However, the final rule, which goes into effect in mid-May, mandates that representatives of insurance issuers, agents, brokers, or others licensed to sell insurance may not constitute the majority of an exchange board.
Furthermore, at least one voting member of the board must be a designated consumer advocate.
The analysts said that states will be given broad discretion in devising methods to ensure that their exchange is financially able to perform all of its required functions.
“This will likely include some manner of user fees or assessments on participating issuers,” the analysts said.
“While HHS encourages states to study the impact of various funding arrangements on risk selection, insurer participation, and provider contracting, the ultimate determination will be left up to the state,” the analysts said.
“Any assessment collected by the exchange would be reflected in plan premiums and thus subject to rate review,” they said.
The regulation finalizes the original start date of October 1, 2013 for the initial open enrollment.
But the Washington Analysis analysts said that HHS extended the effective close date to March 31, 2014 in what they see as a a positive development for insurers.
At the same time, exchanges must be either approved or conditionally approved by January 1, 2013, they said.
In keeping with the proposed rule, states able to demonstrate that their exchange is likely to be operationally viable by the initial open enrollment period will be eligible for conditional approval prior to January 1, 2013, the analysts said.
States failing to do so by that point will see HHS establish an exchange for them, the analysts said.
In recognition of this short timeframe, HHS has not pursued calls for public comment periods for state exchange applications, or so-called “exchange blueprints.”
States seeking to establish an exchange after this time must have an approved or conditionally approved exchange in place at least 12 months prior to the first effective date of coverage, or January 1 of the prior year.
One legal analysis said that a “notable change” from the proposed rules permits agents and brokers to enroll qualified individuals in QHPs through private agent/broker websites.
If a website of an agent or broker is used to complete the QHP selection, the website must meet certain minimum requirements.
The private website must: meet all disclosure standards and QHP display requirements regarding standardized comparison information and accessibility (e.g., plain language and accessible, timely disclosures), provide consumers the ability to view all QHPs offered through the exchange; not provide financial incentives, such as rebates or giveaways; and display all QHP data provided by the exchange, these lawyers say.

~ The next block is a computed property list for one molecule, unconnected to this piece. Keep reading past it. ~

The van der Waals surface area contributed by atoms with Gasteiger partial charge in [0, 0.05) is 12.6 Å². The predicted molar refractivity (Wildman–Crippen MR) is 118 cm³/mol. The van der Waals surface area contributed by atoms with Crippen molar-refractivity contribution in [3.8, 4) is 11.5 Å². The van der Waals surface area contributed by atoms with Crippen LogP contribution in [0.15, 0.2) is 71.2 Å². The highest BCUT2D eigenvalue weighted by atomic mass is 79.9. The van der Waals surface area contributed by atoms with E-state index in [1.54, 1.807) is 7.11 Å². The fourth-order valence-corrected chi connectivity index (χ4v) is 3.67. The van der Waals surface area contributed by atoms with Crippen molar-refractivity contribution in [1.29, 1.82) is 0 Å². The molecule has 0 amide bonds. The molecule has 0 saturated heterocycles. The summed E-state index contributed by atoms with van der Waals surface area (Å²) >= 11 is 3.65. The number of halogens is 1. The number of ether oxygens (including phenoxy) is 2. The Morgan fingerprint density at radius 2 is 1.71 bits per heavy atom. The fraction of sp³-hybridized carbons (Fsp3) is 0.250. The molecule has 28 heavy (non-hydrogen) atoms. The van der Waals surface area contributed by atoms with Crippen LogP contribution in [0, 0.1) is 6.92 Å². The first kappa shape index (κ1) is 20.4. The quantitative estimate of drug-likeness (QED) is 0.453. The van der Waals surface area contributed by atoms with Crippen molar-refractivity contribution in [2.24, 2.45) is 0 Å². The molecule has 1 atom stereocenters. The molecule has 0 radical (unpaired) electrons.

The private website must also maintain audit trails and records in an electronic format for a minimum of 10 years; and provide consumers with the ability to withdraw from the process and use the exchange website instead at any time.
These lawyers note that all agents and brokers enrolling qualified individuals in QHPs or assisting individuals applying for advance payments of the premium tax credit and cost-sharing reductions must enter into and abide by an agreement with the exchange.
At a minimum, the lawyers say, the agreement must require agents and brokers to register with the exchange in advance of enrolling any individuals in QHPs; receive training regarding the range of QHP options and insurance affordability programs; and comply with the Exchange’s privacy and security standards.
Agents and brokers enrolling or assisting individuals through the exchange must comply with all state laws related to agents and brokers, including laws related to confidentiality and conflicts of interest, these lawyers said.
Regarding the much-maligned Navigator program, a separate and distinct mechanism for providing education and assistance concerning the Exchanges, the final rule specifies that states may select licensed agents and brokers to serve as Navigators, one legal analysis says.
The exchanges are required to establish standards designed to prevent, minimize and mitigate any conflicts of interest that may exist for Navigators.
This analysis said that, according to the Final Rule, an agent or broker that participates as a Navigator would be precluded from accepting commissions or other payments from an insurer for enrolling companies or employees in exchange plans (although this prohibition does not extend to compensation received for activities associated with plans outside the exchange).
According to this analysis, Navigators will presumably be compensated through exchange grants but the final rule does not offer relevant specifics as to how the grant programs will operate or what the payments will be.
Therefore, this analysis cautions, “it is still an open question whether it would make sense, as an economic proposition, for agents and brokers to become Navigators.”
This analysis said the provisions in the final rule “solidify the concept that a state can involve agents and brokers in the Exchange framework if a state so chooses,” and any further decisions or requirements for agent/broker participation in the exchanges will be made at the state level.